Insecurity: Nigerians likely to face food scarcity as farmers avoid going to farms

The first rainfall in Nigeria is expected this month of March, but unlike other years when farmers in the country expressed joy in anticipation of the beginning of the farming season, 2021 seems different with farming activities likely to be marred by increasing insecurity.

Already there are fears that Nigerians may experience scarcity of food this year as many of the farmers in the country especially those in the north and south-west avoid going to farm due to activities of bandits and terrorists.

A resident of Basawa village, Zaria, Kaduna State, Bashir Othman told Businessday yesterday that his community and neighbouring communities pay tax and “harvest fees” to bandits to enable them to access their farmland.

“Let me be honest with you, since last November, our people have stopped going to their farmlands for fear of being kidnapped or killed. Kidnapping has become a common phenomenon in this state and the entire north-west.

“These people (bandits) are the ones that decide whether we go to farms or not, in some areas even if farmers plant crops they cannot cultivate due to insecurity.
“In my village, we pay N600,000 as tax and N800,000 as harvest fees. Other villagers do the same thing. If you don’t pay, they will come to your farm and abduct you. The government is not helping us. We only trust in God for support”, Bashir stated.

Two other farmers, Kasham Moses from Kankara Local government of Katsina State and Ibrahim Mahmood from Birnin Quari, Kaduna State all confirmed payment of taxes to bandits by farmers before accessing farmlands. Kasham, a widow told Businessday that sometimes she gives the bandits farm crops instead of money. But in such cases, she said, the bandits determine the quantity to take. “On 3rd January 2021, they forced me to part with 5 bags of millet because I hadn’t enough money usually N400 to 500 thousand Naira to pay them.”, she explained

On September 27, 2020, suspected bandits killed five farmers at Yanteba village in Malumfashi Local Government Area of Katsina State. And on November 30, 2020, another seven farmers, including a nursing mother, were killed and 30 other villagers abducted in three communities of Tashar Bama, Dogun Muazu and Unguwar Maigayya villages, all in Sabuwa Local Government Area of Katsina State.

A member of the Katsina State House of Assembly representing the area, Ibrahim Danjuma Machika, confirmed the killings on the floor of the House while sponsoring a motion for the reinforcement of security in some villages in his constituency. He said the security agencies appeared helpless over the situation.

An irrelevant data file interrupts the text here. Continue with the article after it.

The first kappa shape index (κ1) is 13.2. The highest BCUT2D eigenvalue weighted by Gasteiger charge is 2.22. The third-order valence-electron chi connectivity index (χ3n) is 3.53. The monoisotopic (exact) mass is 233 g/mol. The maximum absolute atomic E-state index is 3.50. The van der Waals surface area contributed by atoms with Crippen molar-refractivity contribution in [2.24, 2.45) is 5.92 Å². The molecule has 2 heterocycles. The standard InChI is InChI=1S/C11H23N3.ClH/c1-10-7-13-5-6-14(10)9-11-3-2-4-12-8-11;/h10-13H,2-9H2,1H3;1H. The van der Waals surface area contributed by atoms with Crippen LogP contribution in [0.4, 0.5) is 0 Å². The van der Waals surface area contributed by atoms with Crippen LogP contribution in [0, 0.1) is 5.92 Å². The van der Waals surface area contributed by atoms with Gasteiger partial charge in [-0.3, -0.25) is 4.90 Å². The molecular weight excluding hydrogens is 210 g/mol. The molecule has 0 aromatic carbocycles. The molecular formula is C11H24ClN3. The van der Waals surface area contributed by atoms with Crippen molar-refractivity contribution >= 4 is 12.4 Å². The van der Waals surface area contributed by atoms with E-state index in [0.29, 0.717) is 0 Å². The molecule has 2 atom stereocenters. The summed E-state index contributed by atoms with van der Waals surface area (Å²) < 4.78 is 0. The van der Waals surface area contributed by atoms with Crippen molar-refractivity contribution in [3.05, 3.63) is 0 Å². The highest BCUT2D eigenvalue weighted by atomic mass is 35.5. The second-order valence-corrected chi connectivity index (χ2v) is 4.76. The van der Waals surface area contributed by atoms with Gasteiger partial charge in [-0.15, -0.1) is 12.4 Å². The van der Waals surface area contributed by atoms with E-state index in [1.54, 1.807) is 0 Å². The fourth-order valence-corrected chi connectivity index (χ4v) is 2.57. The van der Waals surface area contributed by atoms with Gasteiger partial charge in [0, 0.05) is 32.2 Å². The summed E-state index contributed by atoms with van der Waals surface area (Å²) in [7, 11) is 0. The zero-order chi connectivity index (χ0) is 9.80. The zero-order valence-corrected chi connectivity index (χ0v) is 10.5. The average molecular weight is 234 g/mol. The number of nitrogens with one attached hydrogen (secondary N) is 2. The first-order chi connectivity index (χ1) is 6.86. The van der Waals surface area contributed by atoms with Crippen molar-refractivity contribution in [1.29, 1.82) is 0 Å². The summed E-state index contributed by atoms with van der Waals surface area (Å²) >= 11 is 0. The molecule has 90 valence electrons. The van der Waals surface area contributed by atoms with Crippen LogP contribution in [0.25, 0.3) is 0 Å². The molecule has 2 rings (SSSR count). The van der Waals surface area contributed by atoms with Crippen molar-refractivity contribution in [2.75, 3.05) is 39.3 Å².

Apart from being the largest producer of cotton in the country, Katsina State is also known for the production of millet, guinea corn, groundnut, maize, beans, rice and wheat.
Equally worrisome was the gruesome massacre of innocent rice farmers in Zabarmari, Jere Local Government, of Borno State by terrorists in December, 2020. The forty-three (43) farmers were allegedly slaughtered without any intervention by the security forces in the area. In Kaduna, Sokoto, and Kebbi the situations are the same

Early this year, three farmers were slaughtered in Ijugbere axis of Owo Local Government Area (LGA) of Ondo State following an attack on a community.

To wade off the bandits, the Ondo State Governor, Oluwarotimi Akeredolu, on January 18 this year, gave seven days ultimatum to herdsmen to immediately vacate forest reserves within the state. But the order generated several controversies as even the president argued that ”insecurity is not alien to any group, the language they speak, their geographical location or their faith.”

Reacting to the sad development, Gabriel Uwalaka, an agricultural economist described the situation as pathetic. Said he: “Today in Nigeria, it can be chiefly said that nowhere is safe. The home, the farms and the roads are not safe. Everyone lives in fear of the known. The person you see today, you may see no more.

“That is the pathetic story of Nigeria of our time. Terrorists, bandits, kidnappers and armed robbers roam about the streets and bushes freely, unchallenged. Nigerians are tired of excuses by the military authorities after collecting trillions of Naira to fight insurgency in the country. Wanton killing of farmers and destruction of farm products have adverse effects on both our livelihood and food security. Without farmers there would be famine with obvious consequences”, Uwalaka said.

Observers are worried at the rate of banditry, kidnapping for ransom, unemployment, rape and all forms of terrorisms have become the new normal in our communities. Nigerians have become so much terrified, as nowhere is safe; the home, the farms and the roads. Bandits rule in many communities, they set rules that must be obeyed.
Unfortunately, the common man is now caught in-between two contending phenomenon; when he goes to the farm, he gets killed and when he stays at home he dies of hunger.

For how long, Nigerians would continue to live in fear remains unknown. Experts advise president Muhammadu Buhari to rise to the occasion by overhauling his security architecture. The earlier this is done, they argue, the more lives would be saved, food crops salvaged and the national economy strengthened.

Read Previous

Foodstuff Supply Blockade: AFAN blames institutional failure, inequity

Read Next

Nigerian-Dutch Centre partners CBN, Agric Ministry to host dairy development webinar

Leave a Reply